couldn’t blame anyone for not approaching me. I reached into my pocket for the zapper, unlocked my car, flung the door open and with the support of the seat and the door of my good old Ford Focus I managed to manoeuvre myself onto the driver’s seat. The blood was seeping out through my bony knees and new tracksuit bottoms, I clenched onto the steering wheel head butted it almost giving myself a heart attack when I sounded the horn.

What became clear to me from that morning onwards was that my falls had gotten worse and I was no longer sure of being able to get up off the ground independently. This was a serious reality check and sad realisation for me and I knew it was time to invest in a walking aid, even more so if I was to move abroad. I had been winging it for long enough but it had come to a stage where the risk of falling, being seriously injured and being stranded on the ground had to be minimised. It’s a scary feeling to be left lying on the ground so helpless and I had to ensure it didn’t become a regular occurrence.

After much meditating on things like acceptance, change and self- belief I met with my OT and physio and they provided me with a walker. As much as it was something I wanted to avoid for as long as possible I also knew it wasn’t too early to be using it. It’s what I needed. I knew that a walking aid would help me to move around with more ease and provide me with a sense of assurance and safety. At this point carrying things whist walking had become especially difficult for me and the walker could make situations like shopping less stressful. I could use the walker to carry my bits and bobs on as well as a support to walk longer distances without falling. When I began using the walker it took me a while to grow fond of it and I would still try to walk short distances without it. For example popping into small shops or appointments where I could get parking near the door.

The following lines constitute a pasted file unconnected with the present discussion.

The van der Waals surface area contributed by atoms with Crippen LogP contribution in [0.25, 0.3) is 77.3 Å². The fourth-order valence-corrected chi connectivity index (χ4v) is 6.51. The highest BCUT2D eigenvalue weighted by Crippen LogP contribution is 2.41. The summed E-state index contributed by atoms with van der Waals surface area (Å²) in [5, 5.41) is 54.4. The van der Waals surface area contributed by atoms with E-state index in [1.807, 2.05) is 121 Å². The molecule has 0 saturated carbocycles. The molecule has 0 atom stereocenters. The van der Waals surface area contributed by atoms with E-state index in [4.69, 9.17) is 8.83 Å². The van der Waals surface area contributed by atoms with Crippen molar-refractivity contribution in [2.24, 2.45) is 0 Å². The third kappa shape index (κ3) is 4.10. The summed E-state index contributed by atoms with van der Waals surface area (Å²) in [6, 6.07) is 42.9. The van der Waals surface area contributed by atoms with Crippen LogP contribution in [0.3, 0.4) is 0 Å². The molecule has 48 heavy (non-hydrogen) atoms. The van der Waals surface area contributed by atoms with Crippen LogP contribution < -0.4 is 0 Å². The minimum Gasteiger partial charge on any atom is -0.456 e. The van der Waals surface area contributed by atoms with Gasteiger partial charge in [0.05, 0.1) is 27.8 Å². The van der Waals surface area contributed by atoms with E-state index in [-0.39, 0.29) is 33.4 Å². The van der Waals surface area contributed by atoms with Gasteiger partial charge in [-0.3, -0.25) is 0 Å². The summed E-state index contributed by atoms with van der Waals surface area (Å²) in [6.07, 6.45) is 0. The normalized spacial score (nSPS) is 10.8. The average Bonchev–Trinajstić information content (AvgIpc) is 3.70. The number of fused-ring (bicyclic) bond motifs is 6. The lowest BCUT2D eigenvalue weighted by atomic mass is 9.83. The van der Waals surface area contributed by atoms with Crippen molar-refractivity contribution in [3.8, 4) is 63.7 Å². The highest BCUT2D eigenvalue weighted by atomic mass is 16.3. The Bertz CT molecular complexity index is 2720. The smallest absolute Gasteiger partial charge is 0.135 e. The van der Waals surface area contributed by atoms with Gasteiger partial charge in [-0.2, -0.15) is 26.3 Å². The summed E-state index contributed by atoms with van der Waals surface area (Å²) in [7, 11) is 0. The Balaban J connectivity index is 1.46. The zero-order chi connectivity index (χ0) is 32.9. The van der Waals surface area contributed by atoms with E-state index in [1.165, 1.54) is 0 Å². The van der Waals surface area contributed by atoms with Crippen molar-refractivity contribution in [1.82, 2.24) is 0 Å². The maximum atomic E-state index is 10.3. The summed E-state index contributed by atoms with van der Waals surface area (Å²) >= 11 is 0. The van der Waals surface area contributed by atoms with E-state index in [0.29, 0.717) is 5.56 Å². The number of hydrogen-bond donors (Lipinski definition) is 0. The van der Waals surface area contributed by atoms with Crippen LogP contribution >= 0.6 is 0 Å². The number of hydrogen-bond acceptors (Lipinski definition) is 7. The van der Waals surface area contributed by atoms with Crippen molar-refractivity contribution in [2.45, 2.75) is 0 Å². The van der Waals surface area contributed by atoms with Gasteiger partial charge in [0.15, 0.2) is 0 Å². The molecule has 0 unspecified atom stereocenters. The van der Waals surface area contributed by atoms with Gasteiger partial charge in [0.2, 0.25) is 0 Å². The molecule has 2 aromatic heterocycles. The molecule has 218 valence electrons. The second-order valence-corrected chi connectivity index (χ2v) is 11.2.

When I began using my new set of wheels at first, I felt like I was flashing a neon sign to the world that I needed help and my body was different. I certainly found that others began to treat me differently. Moving through doorways, down aisles and through crowds with my walker took a bit of getting used to but I kept reminding myself that we all need help to get through life at some stage or another. Feeling self- conscious about this wasn’t an option and I was determined not to let it get in the way of what I needed, especially when I knew it was freedom. I allowed the walker to become a big part of my life but didn’t allow it to define me no matter where I went. I don’t use my walker at home or in small indoor areas as I can usually move around independently but I’ve learned to bring it with me, especially in unknown environments. It can always be parked up and left to one side. It’s better to have it and not need it than not have it and need it.